The Syrian government is frequently accused of the production and use of chemical weapons since the start of protests in 2011. The suspected use of chemical weapons is one of the serious issues that have attracted the interest of major powers in deeply divided corners. The Western powers, led by the U.S., are closely attentive to the crisis in Syria and have frequently accused the Assad regime of inflicting chemical attacks against civilians. To the West, chemical attacks at the hands of Assad prove that he has crossed the “red lines” of their respective national interests. Conversely, the Assad regime, backed by Russia and Iran, has denounced these allegations, claiming the “purported evidence of a chemical weapons attack was fabricated.”
On April 7, 2018, the Syrian government is suspected to have launched a chemical attack which resulted in the deaths of 70 civilians and injury of another 500, although it has been denied by Bashar Al Assad and his backing countries. President Donald J. Trump immediately reacted to the Douma chemical attack, seriously condemning it and announcing military retaliation.
Allies of the U.S. have welcomed Trump’s allegation and warned Assad’s regime too. However, Bashar Al Assad has stated the allegation of a chemical attack is “fake” and a “fabrication.” Similarly, the traditional U.S. rivals which support the Syrian regime, Russia and Iran, reacted by saying the chemical attack was not carried out by the Syrian government. Russia and Iran also warned the U.S that they would retaliate forcefully if a strike against Syria occurred.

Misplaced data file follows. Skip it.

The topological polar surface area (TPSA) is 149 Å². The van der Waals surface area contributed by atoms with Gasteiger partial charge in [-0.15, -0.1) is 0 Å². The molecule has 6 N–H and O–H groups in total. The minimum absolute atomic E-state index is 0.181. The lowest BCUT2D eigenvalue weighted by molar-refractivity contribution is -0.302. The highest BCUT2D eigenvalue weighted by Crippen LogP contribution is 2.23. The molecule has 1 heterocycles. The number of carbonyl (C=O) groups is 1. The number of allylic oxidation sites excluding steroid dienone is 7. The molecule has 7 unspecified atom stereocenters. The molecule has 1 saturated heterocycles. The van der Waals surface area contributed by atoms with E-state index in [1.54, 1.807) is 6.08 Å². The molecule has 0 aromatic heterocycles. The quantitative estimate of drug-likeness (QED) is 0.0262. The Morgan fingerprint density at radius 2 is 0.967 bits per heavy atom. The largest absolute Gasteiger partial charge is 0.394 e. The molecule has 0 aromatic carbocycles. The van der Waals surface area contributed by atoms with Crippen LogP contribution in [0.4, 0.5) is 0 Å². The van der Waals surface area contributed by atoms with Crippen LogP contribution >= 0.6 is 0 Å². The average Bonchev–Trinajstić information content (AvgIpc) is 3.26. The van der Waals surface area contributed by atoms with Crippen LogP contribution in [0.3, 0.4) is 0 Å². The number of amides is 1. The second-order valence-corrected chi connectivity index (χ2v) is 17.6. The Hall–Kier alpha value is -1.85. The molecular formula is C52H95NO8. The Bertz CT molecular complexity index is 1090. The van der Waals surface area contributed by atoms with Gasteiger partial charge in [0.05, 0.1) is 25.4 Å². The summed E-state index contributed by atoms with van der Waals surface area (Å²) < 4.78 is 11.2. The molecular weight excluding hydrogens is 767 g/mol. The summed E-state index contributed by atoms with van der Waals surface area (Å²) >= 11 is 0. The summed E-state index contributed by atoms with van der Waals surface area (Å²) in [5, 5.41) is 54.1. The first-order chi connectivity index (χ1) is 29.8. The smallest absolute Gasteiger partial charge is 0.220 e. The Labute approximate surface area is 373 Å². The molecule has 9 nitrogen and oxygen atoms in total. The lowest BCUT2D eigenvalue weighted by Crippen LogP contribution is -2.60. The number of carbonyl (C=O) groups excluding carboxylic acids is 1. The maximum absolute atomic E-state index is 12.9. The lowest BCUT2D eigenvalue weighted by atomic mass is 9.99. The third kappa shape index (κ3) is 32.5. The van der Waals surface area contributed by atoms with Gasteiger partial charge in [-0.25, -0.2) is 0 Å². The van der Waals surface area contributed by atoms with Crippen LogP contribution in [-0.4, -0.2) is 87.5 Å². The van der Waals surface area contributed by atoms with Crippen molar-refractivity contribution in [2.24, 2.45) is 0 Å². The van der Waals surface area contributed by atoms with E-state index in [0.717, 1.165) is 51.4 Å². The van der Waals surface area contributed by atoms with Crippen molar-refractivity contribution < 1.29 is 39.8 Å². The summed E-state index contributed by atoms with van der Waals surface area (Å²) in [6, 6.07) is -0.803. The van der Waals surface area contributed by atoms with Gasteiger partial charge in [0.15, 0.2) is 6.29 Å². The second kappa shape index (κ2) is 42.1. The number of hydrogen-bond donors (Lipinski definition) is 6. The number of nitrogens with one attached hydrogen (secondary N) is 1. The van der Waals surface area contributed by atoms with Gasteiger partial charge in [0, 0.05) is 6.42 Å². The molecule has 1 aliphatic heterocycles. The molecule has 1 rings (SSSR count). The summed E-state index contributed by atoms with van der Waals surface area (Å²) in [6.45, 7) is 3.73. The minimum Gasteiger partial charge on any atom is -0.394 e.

Today, the U.S. and its allies undertook a missile attack on three suspected chemical weapon facilities in Syria in response to the recent chemical attack. The three areas targeted by the air strikes were “a scientific research centre near Damascus, a storage facility and command post also near the capital and a chemical weapons storage facility near Homs.” Over 100 missiles were launched against Syria in “a one-time shot.”
The Syrian regime itself reacted to the strike as “a threat to international peace and security.” Russia and Iran seriously oppose the strike and accuse the U.S and its allies of violating international law and aiming to destabilize the region. China also spoke out against the strike, considering it a transgression of international norms and calling for political settlement as the only way to resolve the Syrian issue.
Other world powers, like Turkey, Israel, and Germany, supported the strike. Turkey itself claims the strike was “appropriate.”
Many are of the opinion that today’s U.S-led, coordinated air strike shows that the West is serious in their stance against chemical weapons. However, this military choice, instead of a diplomatic one, is not a solution to the already complicated Syrian issue. Rather, analysis suggests that today’s air strike will further advance the issue, and that “[t]he complexity of the Syrian crisis, and the wider regional struggle for advantage remain a tinder-box.”
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